The data arrangement affects the deviance R2 value. The deviance R2 is usually higher for data with multiple trials per row than for data with a single trial per row. Deviance R2 values are comparable only between models that use the same data format.

Goodness-of-fit statistics are just one measure of how well the model fits the data. Even when a model has a desirable value, you should check the residual plots and goodness-of-fit tests to assess how well a model fits the data.

Deviance R-sq (adj)

Use adjusted deviance R2 to compare models that have different numbers of terms. Deviance R2 always increases when you add a term to the model. The adjusted deviance R2 value incorporates the number of terms in the model to help you choose the correct model.

AIC, AICc, and BIC

Use AIC, AICc, and BIC to compare different models. For each statistic, smaller values are desirable. However, the model with the smallest value for a set of predictors does not necessarily fit the data well. Also use goodness-of-fit tests and residual plots to assess how well a model fits the data.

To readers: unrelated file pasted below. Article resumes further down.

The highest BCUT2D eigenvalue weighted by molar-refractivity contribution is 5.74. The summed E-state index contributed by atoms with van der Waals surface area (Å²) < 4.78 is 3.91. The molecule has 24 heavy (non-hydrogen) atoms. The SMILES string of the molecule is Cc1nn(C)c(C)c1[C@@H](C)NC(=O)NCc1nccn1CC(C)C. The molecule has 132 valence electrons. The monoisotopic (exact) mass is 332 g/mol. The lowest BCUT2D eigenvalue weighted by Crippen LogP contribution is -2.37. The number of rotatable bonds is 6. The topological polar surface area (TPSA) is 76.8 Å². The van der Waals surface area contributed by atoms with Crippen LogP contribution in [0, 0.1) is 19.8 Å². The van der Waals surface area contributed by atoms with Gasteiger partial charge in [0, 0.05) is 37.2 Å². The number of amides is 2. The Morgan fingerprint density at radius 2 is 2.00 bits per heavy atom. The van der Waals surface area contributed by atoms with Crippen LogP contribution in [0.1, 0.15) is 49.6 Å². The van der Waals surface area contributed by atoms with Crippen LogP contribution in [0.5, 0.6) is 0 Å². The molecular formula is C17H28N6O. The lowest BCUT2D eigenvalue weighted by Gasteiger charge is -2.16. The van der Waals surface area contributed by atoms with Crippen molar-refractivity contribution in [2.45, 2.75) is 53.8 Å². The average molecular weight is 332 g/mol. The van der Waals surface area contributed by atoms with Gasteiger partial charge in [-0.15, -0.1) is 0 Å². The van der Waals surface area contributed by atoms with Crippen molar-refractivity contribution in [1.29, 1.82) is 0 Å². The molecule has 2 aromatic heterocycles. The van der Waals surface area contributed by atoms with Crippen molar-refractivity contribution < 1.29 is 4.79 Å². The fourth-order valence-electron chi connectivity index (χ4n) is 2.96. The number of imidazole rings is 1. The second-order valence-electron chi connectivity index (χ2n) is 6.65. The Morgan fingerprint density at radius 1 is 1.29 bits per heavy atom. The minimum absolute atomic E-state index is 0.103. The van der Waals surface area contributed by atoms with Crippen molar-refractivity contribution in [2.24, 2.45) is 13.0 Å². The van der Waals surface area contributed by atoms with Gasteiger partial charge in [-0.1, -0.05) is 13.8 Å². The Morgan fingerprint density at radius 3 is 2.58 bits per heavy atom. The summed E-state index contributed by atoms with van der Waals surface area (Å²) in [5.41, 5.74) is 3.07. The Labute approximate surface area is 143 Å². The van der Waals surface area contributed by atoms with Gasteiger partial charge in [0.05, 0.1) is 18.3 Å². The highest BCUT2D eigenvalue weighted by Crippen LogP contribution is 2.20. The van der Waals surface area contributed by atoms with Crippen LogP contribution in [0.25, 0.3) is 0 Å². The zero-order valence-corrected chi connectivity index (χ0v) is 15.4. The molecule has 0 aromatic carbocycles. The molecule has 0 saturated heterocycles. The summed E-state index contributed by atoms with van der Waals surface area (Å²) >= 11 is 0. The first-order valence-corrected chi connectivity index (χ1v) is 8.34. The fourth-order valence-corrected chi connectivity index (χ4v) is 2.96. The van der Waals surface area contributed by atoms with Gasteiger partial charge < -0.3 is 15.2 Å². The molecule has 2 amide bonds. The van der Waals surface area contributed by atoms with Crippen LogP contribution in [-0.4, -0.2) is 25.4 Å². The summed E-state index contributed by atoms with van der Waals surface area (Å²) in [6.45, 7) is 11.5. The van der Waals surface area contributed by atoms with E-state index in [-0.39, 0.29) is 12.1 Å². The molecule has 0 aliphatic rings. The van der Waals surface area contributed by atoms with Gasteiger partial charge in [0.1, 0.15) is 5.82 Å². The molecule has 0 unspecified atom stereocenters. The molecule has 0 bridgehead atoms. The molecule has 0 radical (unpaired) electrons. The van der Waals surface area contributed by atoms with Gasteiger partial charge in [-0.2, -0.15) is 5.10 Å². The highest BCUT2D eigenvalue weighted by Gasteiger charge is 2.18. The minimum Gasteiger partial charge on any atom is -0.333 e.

Model Summary Deviance Deviance R-Sq R-Sq(adj) AIC AICc BIC 97.95% 76.75% 105.98 171.98 114.48
Key Results: Deviance R-Sq, Deviance R-Sq (adj), AIC

In these results, the model explains 97.95% of the total deviance in the response variable. For these data, the Deviance R2 value indicates the model provides a good fit to the data. If additional models are fit with different predictors, use the adjusted Deviance R2 value, the AIC value, the AICc value, and the BIC value to compare how well the models fit the data.

Step 5: Determine whether the model does not fit the data

Use the goodness-of-fit tests to determine whether the predicted probabilities deviate from the observed probabilities in a way that the binomial distribution does not predict. If the p-value for the goodness-of-fit test is lower than your chosen significance level, the predicted probabilities deviate from the observed probabilities in a way that the binomial distribution does not predict. This list provides common reasons for the deviation: